ZTNA can also be used as a way to unify various security management tools. For example, Palo Alto Networks’ Prisma Access uses ZTNA to combine its firewalls, cloud access security brokers and SD-WAN tools.
Despite these differences, there are situations where VPNs and ZTNA can co-exist. For example, a VPN can be used when connecting a remote office or when users need to connect to on-premises file servers. VPNs warrant a closer look right now for two reasons. First, VPNs and ZTNA can complement each other and provide a more comprehensive security envelope, especially as large numbers of workers remain in remote locations.
But more importantly, the VPN protocol environment has greatly improved over the past 15 or 20 years. IPsec has been largely replaced by version 2 of Internet Key Exchange (IKEv2), a tunnelling protocol that is supported by Windows, macOS, and iOS.
It also includes network address transversal (NAT) that provides faster tunnel reconnections for mobile devices as they move, uses AES and Blowfish for better encryption, and certificate-based authentication to prevent man-in-the-middle attacks. IKEv2 is also supported by many enterprise VPNs such as Cisco’s SSL AnyConnect and Juniper’s VPN products.
But there are also two recent VPN protocols Wireguard and OpenVPN. Both have a smattering of other services that are partly open sourced including a server network, endpoint clients, and the actual protocols themselves.
The OpenVPN project has been adopted by consumer-grade VPN providers including Windscribe, Hotspot Shield, NordVPN, and ExpressVPN, and it supports Windows, MacOS, iOS, Android, and Linux clients. That has some spillover benefits for enterprise users, because being open sourced, there are more eyes on the code and its various implementations.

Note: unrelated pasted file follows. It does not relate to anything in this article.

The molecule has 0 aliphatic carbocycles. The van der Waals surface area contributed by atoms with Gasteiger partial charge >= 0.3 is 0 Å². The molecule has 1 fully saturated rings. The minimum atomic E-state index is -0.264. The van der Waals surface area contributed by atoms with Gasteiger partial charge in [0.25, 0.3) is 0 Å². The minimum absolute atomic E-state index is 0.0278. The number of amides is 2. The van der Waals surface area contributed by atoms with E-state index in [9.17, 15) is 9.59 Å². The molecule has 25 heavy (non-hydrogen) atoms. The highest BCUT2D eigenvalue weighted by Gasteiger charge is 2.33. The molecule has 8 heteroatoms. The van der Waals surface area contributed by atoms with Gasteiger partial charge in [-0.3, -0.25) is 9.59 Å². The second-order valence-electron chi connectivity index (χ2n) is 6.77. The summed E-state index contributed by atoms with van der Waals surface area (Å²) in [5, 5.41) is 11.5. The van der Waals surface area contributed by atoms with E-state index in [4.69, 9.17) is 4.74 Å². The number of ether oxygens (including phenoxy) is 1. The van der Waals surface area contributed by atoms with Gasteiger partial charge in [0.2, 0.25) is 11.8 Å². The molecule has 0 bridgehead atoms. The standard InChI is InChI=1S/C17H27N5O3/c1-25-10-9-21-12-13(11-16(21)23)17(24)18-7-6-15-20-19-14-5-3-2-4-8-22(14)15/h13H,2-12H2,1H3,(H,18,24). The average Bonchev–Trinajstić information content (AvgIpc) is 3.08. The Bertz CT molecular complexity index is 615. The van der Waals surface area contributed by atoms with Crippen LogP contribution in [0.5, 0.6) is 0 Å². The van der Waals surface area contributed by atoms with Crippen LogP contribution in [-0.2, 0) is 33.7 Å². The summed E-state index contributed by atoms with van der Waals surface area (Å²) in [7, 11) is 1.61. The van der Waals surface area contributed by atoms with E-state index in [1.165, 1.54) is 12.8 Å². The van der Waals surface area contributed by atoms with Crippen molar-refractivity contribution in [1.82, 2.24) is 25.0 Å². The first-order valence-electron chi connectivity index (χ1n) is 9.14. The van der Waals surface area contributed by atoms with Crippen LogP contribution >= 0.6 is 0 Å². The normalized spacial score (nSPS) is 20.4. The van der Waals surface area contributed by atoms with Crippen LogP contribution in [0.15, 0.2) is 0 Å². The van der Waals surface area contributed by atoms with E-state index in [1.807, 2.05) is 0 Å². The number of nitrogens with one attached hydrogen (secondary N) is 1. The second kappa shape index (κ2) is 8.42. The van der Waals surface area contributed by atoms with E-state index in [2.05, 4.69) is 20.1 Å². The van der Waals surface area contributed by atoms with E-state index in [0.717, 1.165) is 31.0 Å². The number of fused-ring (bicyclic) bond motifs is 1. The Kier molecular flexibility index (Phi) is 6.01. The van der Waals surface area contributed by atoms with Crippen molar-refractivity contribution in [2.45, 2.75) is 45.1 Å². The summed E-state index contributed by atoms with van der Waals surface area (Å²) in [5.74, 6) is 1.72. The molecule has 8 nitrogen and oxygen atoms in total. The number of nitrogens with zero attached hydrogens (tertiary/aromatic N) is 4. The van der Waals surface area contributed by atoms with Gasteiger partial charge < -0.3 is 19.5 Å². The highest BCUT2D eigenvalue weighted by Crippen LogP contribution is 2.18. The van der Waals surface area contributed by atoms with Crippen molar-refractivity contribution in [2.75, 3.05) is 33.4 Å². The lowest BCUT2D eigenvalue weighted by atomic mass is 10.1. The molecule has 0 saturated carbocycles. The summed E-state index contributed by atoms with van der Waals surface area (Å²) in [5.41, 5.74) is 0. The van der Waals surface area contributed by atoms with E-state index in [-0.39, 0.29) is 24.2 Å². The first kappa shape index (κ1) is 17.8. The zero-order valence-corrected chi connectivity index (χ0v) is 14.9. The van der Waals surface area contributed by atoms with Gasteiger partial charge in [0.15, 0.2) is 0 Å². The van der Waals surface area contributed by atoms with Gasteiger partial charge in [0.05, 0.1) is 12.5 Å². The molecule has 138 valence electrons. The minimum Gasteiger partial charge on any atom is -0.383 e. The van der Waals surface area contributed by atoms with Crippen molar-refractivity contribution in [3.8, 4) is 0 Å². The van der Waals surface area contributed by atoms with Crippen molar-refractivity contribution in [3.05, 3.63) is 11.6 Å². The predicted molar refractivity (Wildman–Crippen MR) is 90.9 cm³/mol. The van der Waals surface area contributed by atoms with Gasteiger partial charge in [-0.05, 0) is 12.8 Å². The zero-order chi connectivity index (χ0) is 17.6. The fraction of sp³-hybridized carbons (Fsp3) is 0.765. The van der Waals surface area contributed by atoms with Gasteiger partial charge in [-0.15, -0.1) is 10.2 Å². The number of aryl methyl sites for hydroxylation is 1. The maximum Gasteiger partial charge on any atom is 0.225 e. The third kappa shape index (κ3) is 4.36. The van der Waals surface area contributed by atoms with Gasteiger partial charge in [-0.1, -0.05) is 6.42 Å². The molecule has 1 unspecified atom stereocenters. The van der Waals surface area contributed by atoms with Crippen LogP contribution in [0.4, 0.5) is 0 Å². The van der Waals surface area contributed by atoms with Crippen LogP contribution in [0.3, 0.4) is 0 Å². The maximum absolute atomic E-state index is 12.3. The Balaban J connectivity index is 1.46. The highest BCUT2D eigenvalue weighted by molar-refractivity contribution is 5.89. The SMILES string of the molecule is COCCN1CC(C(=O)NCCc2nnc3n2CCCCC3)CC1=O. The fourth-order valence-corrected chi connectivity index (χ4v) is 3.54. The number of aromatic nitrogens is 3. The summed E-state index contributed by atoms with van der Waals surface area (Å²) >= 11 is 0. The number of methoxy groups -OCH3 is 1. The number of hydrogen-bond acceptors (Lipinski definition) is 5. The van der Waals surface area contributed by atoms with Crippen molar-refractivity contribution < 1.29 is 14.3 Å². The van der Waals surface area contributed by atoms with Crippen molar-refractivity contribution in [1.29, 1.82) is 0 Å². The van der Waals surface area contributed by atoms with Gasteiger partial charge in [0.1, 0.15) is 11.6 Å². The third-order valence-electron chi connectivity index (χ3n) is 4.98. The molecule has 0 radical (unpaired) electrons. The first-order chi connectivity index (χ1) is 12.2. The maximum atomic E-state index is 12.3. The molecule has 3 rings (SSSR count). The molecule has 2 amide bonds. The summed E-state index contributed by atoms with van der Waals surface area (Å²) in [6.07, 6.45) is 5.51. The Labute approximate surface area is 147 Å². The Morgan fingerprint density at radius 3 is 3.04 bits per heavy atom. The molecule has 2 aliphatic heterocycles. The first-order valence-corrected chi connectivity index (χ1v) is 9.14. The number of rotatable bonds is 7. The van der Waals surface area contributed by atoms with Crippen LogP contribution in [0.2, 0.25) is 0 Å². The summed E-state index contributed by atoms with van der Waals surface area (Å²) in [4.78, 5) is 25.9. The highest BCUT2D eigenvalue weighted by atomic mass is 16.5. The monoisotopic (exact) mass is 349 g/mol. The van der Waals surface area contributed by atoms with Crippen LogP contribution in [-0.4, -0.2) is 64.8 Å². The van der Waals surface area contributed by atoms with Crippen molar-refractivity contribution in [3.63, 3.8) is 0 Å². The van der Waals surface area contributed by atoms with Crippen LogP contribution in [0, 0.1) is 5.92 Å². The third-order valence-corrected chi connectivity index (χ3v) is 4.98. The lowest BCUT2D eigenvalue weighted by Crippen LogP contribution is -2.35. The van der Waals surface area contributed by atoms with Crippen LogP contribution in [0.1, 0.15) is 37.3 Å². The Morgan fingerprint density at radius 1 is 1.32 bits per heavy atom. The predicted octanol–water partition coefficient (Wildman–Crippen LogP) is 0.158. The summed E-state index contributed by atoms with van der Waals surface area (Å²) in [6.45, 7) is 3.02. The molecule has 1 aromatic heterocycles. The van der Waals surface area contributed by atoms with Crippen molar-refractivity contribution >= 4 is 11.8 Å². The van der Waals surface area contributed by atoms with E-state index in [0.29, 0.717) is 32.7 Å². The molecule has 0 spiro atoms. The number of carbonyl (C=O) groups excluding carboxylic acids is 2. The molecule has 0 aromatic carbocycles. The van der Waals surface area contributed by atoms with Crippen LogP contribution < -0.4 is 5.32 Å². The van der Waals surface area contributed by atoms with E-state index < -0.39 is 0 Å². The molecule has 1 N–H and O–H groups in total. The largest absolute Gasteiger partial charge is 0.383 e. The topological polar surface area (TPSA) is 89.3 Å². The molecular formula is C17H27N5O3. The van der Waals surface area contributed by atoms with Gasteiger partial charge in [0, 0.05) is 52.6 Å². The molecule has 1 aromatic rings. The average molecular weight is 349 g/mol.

The project has developed what it calls the OpenVPN Cloud, which obviates the need for an on-site VPN server because they can connect to it as managed service. A free tier allows users to establish three concurrent connections, and monthly plans start at US$7.50 per endpoint connection per month for at least 10 connections. That drops to just a few dollars a month for more than 50 connections.
The OpenVPN Server software is also available for self-hosting configurations at similar prices. In addition to its VPN, the project also offers CyberShield, a service that encrypts DNS traffic, which is helpful to prevent DoS and man-in-the-middle attacks.
OpenVPN runs on both TCP and UDP ports, increasing its flexibility. This means connections via OpenVPN can be more resilient when state-sponsored actors try to block well-known remote access ports. One problem is that most of OpenVPN’s local servers are in the northern hemisphere so users connecting from other locations will experience longer latencies. The consumer-grade providers such as ExpressVPN and NordVPN have larger global footprints.